The use of Turmeric can be dated as far back as 2000 BC and is thought to have originated in India. The golden spice then gradually spread across South Asia to East Africa, followed by West Africa and Jamaica. The Susruta Samhita, composed around 250 BC mentions turmeric benefits in an ointment form to relieve the effects of food poisoning.
A rhizomatous herbaceous perennial plant, Turmeric belongs to the Ginger family and is a product of Curcuma Longa. There are roughly around 133 species of turmeric across the world. The rhizome is filled with inherent nutritious, beautiful, and antiseptic properties and has a high content of a bioactive compound called Curcumin. So what is Curcumin, and what does it do?
Curcumin is a bright yellow compound found in Curcuma Longa plants. There are mainly three types of Curcuminoids found in Turmeric- Curcumin, Desmethoxycurcumin, and Bis-desmethoxycurcumin. This compound gives lends the striking yellow hue to turmeric and is used as a food colourant and dye.
Coming to medicinal turmeric benefits, Curcumin has proven effects in the treatment of blood, skin, mouth, lung, pancreas, and intestinal cancers.
What does turmeric do to your body?
Turmeric is available in a variety of product forms such as capsules, teas, powders, and extracts.
To begin with, let us at first look at the nutritional factors present in 1 tablespoon of turmeric serving:
- 29 Calories
- Protein– 0.91 grams
- Fat– 0.31 grams
- Carbohydrates– 6.31 grams
- Fibre– 2.1 grams
- Sugar– 0.3 grams
Ground Turmeric Uses
- Medicinal Uses: From Ayurveda to modern medicine, turmeric has come a long way when it comes to serving medicinal benefits. Amongst its innumerable uses, listed below are some of the most important ones.
- Pain Relief: Turmeric has wondrous antioxidant properties and is believed to have pain-relieving powers equal to ginger. The ideal dosage on a daily basis for prompt pain-relief effects is 400mg to 600mg daily. However, one must not consume turmeric beyond 2,000 mg a day.
- Anti-Inflammatory Purposes: For patients suffering from prolonged Arthritis complications, turmeric comes as a boon. To utilize this property, turmeric can be consumed in the form of tea. To make turmeric tea, you need to boil 2 cups of water with 1 teaspoon of turmeric and ½ teaspoon of black pepper. Simmer the boiling concoction for 10 to 15 minutes and then add lemon, honey, or milk according to individual preference.
- Liver Function: Known for its antioxidant properties, consuming the right proportions of turmeric can delay liver damage from toxins.
- Digestion: Turmeric is widely used in curries and dishes across many continents and sub-continents. Turmeric can ease gut inflammation and help with gut permeability. It is also used as a cure for irritable bowel syndrome.
- Reduced risk of Cancer: Even though the process of using turmeric as a cure for cancer is still under research, it certainly can be used to treat carcinogenic inflammation due to its anti-inflammatory properties.
- Beauty Benefits: Simultaneously, turmeric is incorporated in lots of beauty products due to turmeric’s beauty benefits. To look at a few:
- Acne Scarring: Typically caused by a bacterium named Propionibacterium Acnes, acne often subsides leaving behind long-lasting scars. These can be treated either through antibiotic administration or through herbal procedures. One such magic component that can fade away acne scars in no time happens to be turmeric. Turmeric can be combined with honey, apple cider vinegar, yoghurt, or aloe and applied on the face as DIY masks to treat these scars.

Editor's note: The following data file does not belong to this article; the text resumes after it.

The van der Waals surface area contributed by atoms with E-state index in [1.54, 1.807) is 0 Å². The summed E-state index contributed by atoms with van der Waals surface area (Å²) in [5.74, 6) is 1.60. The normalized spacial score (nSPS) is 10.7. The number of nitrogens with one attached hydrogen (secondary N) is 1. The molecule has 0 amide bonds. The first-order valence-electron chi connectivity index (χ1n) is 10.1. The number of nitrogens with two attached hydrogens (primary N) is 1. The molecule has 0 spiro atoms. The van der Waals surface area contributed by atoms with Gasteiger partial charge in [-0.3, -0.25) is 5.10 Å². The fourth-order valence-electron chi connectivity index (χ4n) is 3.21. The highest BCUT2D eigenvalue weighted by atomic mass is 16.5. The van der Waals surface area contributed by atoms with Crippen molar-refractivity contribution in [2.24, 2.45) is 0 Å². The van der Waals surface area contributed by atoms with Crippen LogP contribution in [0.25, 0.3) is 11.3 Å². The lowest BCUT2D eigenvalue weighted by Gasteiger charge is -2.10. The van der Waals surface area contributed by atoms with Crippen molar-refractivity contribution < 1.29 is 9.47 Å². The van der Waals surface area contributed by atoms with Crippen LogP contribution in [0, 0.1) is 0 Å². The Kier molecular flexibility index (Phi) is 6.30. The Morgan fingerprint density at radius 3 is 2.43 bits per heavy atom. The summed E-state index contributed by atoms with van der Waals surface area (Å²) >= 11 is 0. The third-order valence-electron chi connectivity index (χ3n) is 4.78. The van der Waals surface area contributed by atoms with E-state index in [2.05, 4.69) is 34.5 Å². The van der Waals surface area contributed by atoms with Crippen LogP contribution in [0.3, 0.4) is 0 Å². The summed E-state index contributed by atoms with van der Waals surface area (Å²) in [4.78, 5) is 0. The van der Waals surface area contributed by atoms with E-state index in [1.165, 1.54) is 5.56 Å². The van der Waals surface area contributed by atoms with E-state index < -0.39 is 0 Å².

- Sun Damage: UV rays can prove to be extremely harmful to the skin as it may cause sunburn, tan, fine lines, hyperpigmentation, wrinkles, or something as serious as skin cancer. Incorporating Turmeric in your daily beauty regime can soothe these harmful effects on your skin.
- Aging: Turmeric can instantly rewind your skin clock is included in your regular skincare routine. Turmeric blocks the enzyme named elastase that attacks the skin’s ability to produce elastin, a compound that maintains the skin’s elasticity.
- Wounds: With wondrous antiseptic and antibacterial properties, turmeric has been used to treat wounds and infections for ages. Turmeric not only soothes the wound but accelerates the healing procedure by pushing the body to produce new, healthy tissues faster.
- Scabies: Scabies happen as a result of an infestation of mites named Sarcoptes Scabiei under the skin. These cause rashes, redness, and itching. A combination of turmeric and neem can cure Scabies with up to 97% effectiveness.
- Skin Whitening: According to Ayurveda, turmeric is one of the most important agents of skin whitening. Some major ground turmeric uses are to reduce hyperpigmentation, dark patches by imparting a natural glow to the skin. Traditional Indian brides often follow the ritual of Haldi on their wedding day for its skin whitening and glow benefits. An easy DIY turmeric face pack is one that follows:
- Turmeric Powder (1 Tbsp), Lemon Juice (Half), Water/ Cucumber Water.
- lMix Turmeric with Lemon juice and Water/Cucumber Water to make a thick paste.
- Apply to the entire face or the affected areas such as neck, elbows, and knees.
- Let it dry for 20 to 30 minutes.
- Wash it off with tap water.
However, it might be difficult to find turmeric at local supermarkets throughout the year. In that case, one can substitute them with turmeric supplements and enjoy the same turmeric benefits. They come in the forms of capsules, smoothies, shakes, or liquid tinctures.
Some of the best turmeric supplements are listed below
- Organifi Gold (Powder)
- PuraTHRIVE Curcumin Gold (Liquid Tincture)
- Prime Health Daily Turmeric Restore (Capsules)
- 1MD Curcumin MD Plus (Capsules)
- Turmeric Total Boost (Capsules)